WASHINGTON -- A federal judge will allow President-elect Barack Obama to continue using the words "so help me God" when he takes the oath of office Tuesday.
Atheist Michael Newdow had filed a lawsuit to strike the words from the oath, arguing religion should have no place in an official government event, like the inauguration. Newdow also sought to remove any other references to God and religion during the ceremony. Thirty-nine non-theist groups and individuals joined the suit.
Click play for more on the lawsuit with Jay Sekulow of the American Center for Law & Justice.
But on Thursday, U.S. District Judge Reggie Walton refused to issue an order preventing the ministers from praying or Supreme Court Chief Justice John Roberts from administering the oath.
Earlier today, President-elect Barack Obama had asked the Chief Justice to let him finish the oath of office with the traditional invocation.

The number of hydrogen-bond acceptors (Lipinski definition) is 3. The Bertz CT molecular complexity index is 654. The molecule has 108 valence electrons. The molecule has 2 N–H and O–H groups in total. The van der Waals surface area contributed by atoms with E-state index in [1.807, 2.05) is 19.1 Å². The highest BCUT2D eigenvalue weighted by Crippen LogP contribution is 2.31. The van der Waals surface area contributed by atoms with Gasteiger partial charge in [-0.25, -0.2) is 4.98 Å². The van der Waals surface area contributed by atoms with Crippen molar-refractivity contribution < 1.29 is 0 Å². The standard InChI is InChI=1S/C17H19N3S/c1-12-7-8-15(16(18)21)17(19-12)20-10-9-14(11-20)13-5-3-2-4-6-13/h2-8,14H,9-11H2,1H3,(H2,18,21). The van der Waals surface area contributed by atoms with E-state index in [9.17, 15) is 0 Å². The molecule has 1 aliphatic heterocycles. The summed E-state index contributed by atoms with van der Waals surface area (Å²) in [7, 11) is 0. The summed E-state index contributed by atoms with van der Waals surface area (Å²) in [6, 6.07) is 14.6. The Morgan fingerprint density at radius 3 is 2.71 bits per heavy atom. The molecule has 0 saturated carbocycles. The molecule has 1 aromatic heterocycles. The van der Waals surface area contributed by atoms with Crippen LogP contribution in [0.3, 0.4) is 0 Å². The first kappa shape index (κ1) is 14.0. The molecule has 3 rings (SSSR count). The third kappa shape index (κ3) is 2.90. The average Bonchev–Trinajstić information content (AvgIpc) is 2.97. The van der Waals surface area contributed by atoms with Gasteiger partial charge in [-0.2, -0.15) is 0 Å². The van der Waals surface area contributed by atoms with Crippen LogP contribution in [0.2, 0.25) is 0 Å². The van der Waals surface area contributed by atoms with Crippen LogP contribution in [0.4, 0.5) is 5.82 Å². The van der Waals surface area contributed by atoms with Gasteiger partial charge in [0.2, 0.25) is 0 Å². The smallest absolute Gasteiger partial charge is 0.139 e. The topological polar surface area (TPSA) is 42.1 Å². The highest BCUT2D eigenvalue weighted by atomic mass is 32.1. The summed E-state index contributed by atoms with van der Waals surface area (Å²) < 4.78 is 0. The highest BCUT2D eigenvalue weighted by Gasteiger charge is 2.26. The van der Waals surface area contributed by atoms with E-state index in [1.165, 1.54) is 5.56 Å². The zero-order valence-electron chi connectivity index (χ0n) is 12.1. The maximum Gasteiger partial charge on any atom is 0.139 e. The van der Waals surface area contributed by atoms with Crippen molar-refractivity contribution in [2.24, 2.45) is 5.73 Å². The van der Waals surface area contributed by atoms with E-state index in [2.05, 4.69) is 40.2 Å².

On Wednesday, the American Center for Law and Justice had asked the court to dismiss the lawsuit. The Justice Department and the attorneys general of all 50 states also filed motions asking that the suit be thrown out.
"This is once again a flawed attempt to purge all religious references and observances from American public life," said Jay Sekulow, ACLJ Chief Counsel.
"The fact is that this country has a long history of invoking God at inaugural events," he explained. "Such references are not only appropriate but constitution as well. This legal challenge is clearly misplaced and we're hopeful it will be rejected by the court."
Newdow has twice lost claims challenging inaugural prayer in the past and the ACLJ argues that the lawsuit "must not be permitted to move forward."
References to God at inaugurations date back to the very origins of the United States, according to the ACLJ.
Sources: ACLJ, CBN News